ence of can opy openings of va rious sizes) that ar e typical fo r the
old-growth phases of primary forests, although this process takes
etal., 20 09). The ongoing p rocess of agricu ltural intens ification i n
productive areas, which co- occurs with deintensification or even
abandonment of marginal areas, may offer important conserva-
tion opportunities (Jepsen etal., 2015; Navarro & Pereira, 2012;
Schnitzler,2014). In many Western European countries, satisfying
wood demands increasingly relies on imports, while forests located
in remote areas are today being managed much less intensively than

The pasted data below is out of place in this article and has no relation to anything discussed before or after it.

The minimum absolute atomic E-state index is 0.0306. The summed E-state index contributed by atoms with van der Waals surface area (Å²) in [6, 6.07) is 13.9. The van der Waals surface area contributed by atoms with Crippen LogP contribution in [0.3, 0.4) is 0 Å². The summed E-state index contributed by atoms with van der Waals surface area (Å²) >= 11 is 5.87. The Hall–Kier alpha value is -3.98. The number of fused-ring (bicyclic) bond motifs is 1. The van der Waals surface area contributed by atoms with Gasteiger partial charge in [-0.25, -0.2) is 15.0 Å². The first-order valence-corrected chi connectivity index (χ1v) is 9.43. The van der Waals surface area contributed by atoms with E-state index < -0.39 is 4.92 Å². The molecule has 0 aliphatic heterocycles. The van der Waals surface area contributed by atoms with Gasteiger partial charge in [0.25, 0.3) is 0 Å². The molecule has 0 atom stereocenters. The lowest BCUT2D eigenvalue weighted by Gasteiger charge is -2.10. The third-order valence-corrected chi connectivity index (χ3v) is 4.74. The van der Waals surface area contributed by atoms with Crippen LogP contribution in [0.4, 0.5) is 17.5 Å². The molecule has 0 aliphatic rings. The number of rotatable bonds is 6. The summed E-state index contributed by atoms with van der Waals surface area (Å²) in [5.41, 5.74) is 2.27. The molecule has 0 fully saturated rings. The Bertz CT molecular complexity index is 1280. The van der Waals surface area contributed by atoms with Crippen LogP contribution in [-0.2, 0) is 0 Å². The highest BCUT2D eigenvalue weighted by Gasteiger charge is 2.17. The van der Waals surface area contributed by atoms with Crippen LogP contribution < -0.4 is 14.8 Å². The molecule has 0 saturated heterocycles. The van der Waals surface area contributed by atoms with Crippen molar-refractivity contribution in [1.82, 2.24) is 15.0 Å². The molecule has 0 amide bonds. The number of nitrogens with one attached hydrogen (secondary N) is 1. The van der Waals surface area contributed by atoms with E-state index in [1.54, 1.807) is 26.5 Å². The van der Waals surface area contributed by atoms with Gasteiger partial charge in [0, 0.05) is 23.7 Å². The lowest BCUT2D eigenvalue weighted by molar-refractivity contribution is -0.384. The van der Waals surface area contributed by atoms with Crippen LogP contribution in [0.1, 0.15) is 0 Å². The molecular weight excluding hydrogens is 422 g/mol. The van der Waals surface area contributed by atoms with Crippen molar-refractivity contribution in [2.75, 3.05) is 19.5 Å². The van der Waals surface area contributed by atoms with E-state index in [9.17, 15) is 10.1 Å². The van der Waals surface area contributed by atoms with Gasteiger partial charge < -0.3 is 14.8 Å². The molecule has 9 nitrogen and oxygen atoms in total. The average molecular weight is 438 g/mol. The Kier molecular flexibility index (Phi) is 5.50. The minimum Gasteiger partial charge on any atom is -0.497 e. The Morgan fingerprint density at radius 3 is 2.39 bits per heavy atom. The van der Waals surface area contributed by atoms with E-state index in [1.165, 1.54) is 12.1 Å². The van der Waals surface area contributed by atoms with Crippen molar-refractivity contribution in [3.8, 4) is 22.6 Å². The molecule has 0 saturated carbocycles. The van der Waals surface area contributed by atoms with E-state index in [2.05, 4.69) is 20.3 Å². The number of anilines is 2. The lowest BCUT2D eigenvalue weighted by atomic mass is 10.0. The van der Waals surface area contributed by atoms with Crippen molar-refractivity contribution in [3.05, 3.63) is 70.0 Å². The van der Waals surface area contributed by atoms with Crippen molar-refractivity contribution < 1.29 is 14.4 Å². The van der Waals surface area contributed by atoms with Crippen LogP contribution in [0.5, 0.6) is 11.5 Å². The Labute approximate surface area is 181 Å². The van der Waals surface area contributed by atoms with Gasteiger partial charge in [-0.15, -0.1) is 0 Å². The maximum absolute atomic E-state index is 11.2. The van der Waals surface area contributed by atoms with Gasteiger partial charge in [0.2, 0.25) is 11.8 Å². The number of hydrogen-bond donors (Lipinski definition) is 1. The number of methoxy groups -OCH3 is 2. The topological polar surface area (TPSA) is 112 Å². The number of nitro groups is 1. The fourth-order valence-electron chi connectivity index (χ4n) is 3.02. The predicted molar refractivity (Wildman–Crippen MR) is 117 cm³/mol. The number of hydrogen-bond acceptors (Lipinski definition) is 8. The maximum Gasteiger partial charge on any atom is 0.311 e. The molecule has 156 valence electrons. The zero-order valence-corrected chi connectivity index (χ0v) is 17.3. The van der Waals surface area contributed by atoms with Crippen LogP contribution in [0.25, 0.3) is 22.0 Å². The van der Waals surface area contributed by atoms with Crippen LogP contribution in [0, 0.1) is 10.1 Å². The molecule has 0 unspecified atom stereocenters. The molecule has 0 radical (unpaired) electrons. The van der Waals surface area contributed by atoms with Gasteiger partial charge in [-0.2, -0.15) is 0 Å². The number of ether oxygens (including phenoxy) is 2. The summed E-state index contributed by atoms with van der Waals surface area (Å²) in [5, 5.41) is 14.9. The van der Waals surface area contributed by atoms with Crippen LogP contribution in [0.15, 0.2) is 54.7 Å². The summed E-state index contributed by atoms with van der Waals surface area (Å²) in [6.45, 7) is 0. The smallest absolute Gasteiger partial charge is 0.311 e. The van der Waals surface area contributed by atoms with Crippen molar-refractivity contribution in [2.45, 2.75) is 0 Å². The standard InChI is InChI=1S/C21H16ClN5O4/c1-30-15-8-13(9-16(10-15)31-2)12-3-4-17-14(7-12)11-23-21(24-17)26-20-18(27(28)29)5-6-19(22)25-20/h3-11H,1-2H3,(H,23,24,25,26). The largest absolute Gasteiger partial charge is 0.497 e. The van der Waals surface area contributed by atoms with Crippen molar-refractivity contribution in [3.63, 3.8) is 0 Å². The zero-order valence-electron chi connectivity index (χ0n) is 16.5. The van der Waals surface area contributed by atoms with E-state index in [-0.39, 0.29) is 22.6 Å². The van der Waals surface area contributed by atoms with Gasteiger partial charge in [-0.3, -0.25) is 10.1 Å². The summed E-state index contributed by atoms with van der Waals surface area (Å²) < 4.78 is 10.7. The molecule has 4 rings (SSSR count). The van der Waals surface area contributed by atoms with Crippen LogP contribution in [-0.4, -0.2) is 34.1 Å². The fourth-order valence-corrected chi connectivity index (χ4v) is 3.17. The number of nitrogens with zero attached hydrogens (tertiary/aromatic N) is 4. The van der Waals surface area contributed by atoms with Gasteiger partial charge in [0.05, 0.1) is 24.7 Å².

inthepast(Burrascanoetal.,2016;Navarro &Pereira,2012). As a
result of these economic changes, as well as of changing manage-
ment priorities, the proportion of European forests in the older-
age classes is increasing, although wide regional differences exist
(FORES T EUROPE, 2015). Effo rts devoted at i dentifyi ng and pro-
tecting primar y forests should also include late- successional forests,
especially given that in many European regions, these forests rep-
resent the most natural forests still existing in the landscape. Late-
successional forests play an important role in terms of biodiversity
conservation, ecological functioning and provisioning of ecosystem
Forthepurposeofthisstudy,weusetheterm“primary forests,”
to include all forests having a high naturalness, without implying
that these forest s were never cleared nor disturbed by man, which